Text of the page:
Counting their chickens on KFC and servo

A PUSH to allow a KFC and Woolworths service station on residential land opposite the north Orange McDonald’s site in Farrell Road is one step closer to being approved, despite Orange City Council remaining steadfastly opposed to the development.

The Joint Regional Planning Panel (JRPP) recommended the proposal be assessed by the NSW Planning Department’s gateway process - upholding the developer’s appeal following council’s rejection in September.

Council’s decision to install a second set of traffic lights at the intersection of Farrell Road and Telopea Way and the controversial McDonald’s approval could be part of the reason.

The panel found that although the site was zoned residential the “amenity impacts” of recent development approvals and the “proposed road intersection upgrades” were likely to “hinder the site’s development for residential uses” making it appropriate to consider alternative uses for the site.

But Cr Neil Jones described the judgement as “patently absurd” and said the residential zoning already allowed for low impact commercial developments more suitable for the area such as community facilities like a medical centre.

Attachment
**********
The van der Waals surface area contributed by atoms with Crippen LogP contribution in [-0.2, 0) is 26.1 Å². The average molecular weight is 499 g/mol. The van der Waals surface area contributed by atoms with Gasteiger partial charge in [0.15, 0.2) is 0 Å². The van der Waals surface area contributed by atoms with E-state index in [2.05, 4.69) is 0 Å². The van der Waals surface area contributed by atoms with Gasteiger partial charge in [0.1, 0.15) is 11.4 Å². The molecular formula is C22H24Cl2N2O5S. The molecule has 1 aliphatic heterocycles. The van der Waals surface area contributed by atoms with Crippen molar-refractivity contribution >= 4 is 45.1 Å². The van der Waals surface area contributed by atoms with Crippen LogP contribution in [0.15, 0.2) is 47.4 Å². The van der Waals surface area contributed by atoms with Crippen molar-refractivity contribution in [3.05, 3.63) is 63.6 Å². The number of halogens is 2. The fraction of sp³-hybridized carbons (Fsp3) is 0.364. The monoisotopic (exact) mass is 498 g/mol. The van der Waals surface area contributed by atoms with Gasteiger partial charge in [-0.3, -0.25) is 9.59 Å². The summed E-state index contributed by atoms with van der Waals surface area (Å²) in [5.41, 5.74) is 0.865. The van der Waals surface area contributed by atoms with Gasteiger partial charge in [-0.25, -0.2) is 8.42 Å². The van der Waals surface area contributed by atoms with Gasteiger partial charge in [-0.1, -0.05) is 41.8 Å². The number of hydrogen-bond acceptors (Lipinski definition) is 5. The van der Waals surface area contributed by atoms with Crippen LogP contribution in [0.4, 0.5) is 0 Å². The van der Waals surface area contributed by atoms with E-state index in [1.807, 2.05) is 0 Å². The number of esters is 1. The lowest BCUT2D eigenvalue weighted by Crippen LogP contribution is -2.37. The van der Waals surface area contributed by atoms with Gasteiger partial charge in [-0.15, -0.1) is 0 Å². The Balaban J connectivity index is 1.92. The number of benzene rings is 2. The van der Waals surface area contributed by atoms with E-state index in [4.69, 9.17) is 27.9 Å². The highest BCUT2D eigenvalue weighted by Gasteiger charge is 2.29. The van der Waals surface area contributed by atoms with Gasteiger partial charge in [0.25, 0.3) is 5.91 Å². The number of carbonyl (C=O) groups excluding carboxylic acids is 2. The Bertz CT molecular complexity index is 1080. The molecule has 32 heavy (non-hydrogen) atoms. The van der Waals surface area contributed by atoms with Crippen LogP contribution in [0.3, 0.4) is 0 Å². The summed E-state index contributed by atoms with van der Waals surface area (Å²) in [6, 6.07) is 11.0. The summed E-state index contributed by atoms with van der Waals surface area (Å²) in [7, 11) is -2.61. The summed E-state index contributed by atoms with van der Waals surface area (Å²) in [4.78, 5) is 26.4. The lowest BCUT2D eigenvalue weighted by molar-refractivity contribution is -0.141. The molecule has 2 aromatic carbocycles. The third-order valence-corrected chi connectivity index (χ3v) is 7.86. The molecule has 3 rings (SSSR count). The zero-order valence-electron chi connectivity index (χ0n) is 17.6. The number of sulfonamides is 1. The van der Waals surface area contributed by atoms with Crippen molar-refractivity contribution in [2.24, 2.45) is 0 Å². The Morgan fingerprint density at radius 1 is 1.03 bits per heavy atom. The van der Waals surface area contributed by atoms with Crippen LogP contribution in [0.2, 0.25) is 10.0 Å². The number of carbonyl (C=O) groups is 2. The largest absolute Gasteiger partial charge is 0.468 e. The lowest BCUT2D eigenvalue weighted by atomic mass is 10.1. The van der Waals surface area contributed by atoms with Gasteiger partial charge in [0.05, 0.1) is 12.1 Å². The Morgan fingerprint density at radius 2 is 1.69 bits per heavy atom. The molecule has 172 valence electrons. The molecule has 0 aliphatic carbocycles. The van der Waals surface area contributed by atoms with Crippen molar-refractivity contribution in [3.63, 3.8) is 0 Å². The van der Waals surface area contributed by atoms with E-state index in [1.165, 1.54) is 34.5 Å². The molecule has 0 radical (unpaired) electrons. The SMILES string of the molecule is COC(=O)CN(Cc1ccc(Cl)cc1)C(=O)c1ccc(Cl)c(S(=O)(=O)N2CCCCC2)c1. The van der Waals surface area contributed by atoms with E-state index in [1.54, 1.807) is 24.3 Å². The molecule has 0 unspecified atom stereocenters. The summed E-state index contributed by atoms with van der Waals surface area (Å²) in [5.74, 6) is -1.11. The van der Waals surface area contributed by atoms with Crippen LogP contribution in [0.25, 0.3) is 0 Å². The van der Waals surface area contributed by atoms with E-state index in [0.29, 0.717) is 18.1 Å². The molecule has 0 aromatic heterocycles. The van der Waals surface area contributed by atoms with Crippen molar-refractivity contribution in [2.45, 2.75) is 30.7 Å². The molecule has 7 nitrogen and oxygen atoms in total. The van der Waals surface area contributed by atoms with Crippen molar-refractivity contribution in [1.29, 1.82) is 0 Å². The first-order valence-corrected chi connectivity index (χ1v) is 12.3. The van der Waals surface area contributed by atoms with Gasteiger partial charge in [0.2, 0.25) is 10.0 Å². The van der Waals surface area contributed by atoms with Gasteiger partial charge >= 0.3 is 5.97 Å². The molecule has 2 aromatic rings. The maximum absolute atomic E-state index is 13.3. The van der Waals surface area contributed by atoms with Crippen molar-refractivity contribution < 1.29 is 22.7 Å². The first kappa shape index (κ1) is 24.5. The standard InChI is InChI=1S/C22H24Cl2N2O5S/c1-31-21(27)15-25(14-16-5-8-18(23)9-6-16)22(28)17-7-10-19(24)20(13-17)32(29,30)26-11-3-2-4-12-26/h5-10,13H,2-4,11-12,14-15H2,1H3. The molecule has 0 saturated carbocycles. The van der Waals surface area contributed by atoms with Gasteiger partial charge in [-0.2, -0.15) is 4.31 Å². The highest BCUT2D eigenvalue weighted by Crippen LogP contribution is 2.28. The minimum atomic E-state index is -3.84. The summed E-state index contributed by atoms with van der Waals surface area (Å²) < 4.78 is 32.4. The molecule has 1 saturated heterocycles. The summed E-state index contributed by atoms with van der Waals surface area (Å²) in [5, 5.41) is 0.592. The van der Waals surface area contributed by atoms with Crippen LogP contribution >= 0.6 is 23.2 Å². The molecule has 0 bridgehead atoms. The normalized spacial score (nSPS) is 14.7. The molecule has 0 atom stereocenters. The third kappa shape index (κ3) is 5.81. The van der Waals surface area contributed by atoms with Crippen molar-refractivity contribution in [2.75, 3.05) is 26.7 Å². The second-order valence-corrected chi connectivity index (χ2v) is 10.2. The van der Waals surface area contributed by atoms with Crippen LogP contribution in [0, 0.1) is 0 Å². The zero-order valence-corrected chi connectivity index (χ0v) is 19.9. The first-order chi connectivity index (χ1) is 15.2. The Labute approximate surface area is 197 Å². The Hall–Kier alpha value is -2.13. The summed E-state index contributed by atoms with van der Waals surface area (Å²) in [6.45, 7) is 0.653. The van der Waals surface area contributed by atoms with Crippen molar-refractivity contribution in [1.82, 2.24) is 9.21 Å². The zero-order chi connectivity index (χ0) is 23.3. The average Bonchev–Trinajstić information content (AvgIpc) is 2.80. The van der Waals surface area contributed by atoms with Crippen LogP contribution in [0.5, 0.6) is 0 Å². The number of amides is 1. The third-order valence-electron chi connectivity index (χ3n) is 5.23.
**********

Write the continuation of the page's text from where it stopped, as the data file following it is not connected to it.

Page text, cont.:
“The area is significantly and predominately residential and recreational, with Waratahs, and that’s the basis council has made its decision,” he said.

“Any further commercial development should occur at the Leeds Parade intersection.

“I think they are being short-sighted in how they’ve assessed what can be done in a residential zoning.”

STORY: BID FOR SECOND KFC IN ORANGE BACK ON THE TABLE

Council development services director David Waddell said he was disappointed by the JRPP’s decision given the strong opposition from the community and councillors.

Senior staff within the planning department will now make an assessment of the proposal before deciding if it should go on public exhibition. 

The JRPP also recommended  council undertake a strategic review of the north Orange shopping centre, its role, traffic and access issues and associated land use zoning and development controls.

But Cr Jones said council already had a clear plan for the area, and there was land nearby for the centre’s future expansion.

He said the JRPP’s decision showed there was a flaw in the planning system.

“Some of these decisions have been taken out of the hands of the people who know the area best and the wishes of the community and put in the hands of developers who perhaps don’t have the interests of the community at heart,” he said.

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